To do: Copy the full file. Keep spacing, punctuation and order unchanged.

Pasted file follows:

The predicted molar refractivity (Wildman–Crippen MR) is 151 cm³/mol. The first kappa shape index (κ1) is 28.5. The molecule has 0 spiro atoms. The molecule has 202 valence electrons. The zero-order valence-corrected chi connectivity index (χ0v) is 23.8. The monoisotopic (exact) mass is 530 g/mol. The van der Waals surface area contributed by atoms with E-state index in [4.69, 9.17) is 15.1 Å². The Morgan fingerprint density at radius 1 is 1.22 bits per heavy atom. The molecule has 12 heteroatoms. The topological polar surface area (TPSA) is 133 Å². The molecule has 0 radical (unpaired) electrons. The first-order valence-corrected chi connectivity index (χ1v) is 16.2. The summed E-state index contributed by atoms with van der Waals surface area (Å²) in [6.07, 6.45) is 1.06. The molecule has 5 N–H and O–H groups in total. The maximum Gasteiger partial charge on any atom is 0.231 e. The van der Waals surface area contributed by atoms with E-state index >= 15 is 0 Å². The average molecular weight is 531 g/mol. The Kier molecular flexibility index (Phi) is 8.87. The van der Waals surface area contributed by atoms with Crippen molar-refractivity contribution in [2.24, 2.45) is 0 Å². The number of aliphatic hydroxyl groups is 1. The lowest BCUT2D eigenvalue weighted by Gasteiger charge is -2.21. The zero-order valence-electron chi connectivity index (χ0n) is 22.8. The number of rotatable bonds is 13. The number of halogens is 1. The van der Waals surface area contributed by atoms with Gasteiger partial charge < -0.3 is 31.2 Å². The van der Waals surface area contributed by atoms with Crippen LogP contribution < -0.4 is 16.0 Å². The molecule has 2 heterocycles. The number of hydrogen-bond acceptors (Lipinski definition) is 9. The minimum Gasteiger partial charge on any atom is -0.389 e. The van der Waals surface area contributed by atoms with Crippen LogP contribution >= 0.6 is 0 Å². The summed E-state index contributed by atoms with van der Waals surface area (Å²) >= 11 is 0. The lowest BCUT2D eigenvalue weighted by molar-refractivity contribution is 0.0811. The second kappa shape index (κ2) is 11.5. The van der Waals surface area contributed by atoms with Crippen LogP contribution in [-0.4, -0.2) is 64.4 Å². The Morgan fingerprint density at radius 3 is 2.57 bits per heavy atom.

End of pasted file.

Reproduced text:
The predicted molar refractivity (Wildman–Crippen MR) is 151 cm³/mol. The first kappa shape index (κ1) is 28.5. The molecule has 0 spiro atoms. The molecule has 202 valence electrons. The zero-order valence-corrected chi connectivity index (χ0v) is 23.8. The monoisotopic (exact) mass is 530 g/mol. The van der Waals surface area contributed by atoms with E-state index in [4.69, 9.17) is 15.1 Å². The Morgan fingerprint density at radius 1 is 1.22 bits per heavy atom. The molecule has 12 heteroatoms. The topological polar surface area (TPSA) is 133 Å². The molecule has 0 radical (unpaired) electrons. The first-order valence-corrected chi connectivity index (χ1v) is 16.2. The summed E-state index contributed by atoms with van der Waals surface area (Å²) in [6.07, 6.45) is 1.06. The molecule has 5 N–H and O–H groups in total. The maximum Gasteiger partial charge on any atom is 0.231 e. The van der Waals surface area contributed by atoms with E-state index >= 15 is 0 Å². The average molecular weight is 531 g/mol. The Kier molecular flexibility index (Phi) is 8.87. The van der Waals surface area contributed by atoms with Crippen molar-refractivity contribution in [2.24, 2.45) is 0 Å². The number of aliphatic hydroxyl groups is 1. The lowest BCUT2D eigenvalue weighted by Gasteiger charge is -2.21. The zero-order valence-electron chi connectivity index (χ0n) is 22.8. The number of rotatable bonds is 13. The number of halogens is 1. The van der Waals surface area contributed by atoms with Gasteiger partial charge < -0.3 is 31.2 Å². The van der Waals surface area contributed by atoms with Crippen LogP contribution < -0.4 is 16.0 Å². The molecule has 2 heterocycles. The number of hydrogen-bond acceptors (Lipinski definition) is 9. The minimum Gasteiger partial charge on any atom is -0.389 e. The van der Waals surface area contributed by atoms with Crippen LogP contribution >= 0.6 is 0 Å². The summed E-state index contributed by atoms with van der Waals surface area (Å²) >= 11 is 0. The lowest BCUT2D eigenvalue weighted by molar-refractivity contribution is 0.0811. The second kappa shape index (κ2) is 11.5. The van der Waals surface area contributed by atoms with Crippen LogP contribution in [-0.4, -0.2) is 64.4 Å². The Morgan fingerprint density at radius 3 is 2.57 bits per heavy atom.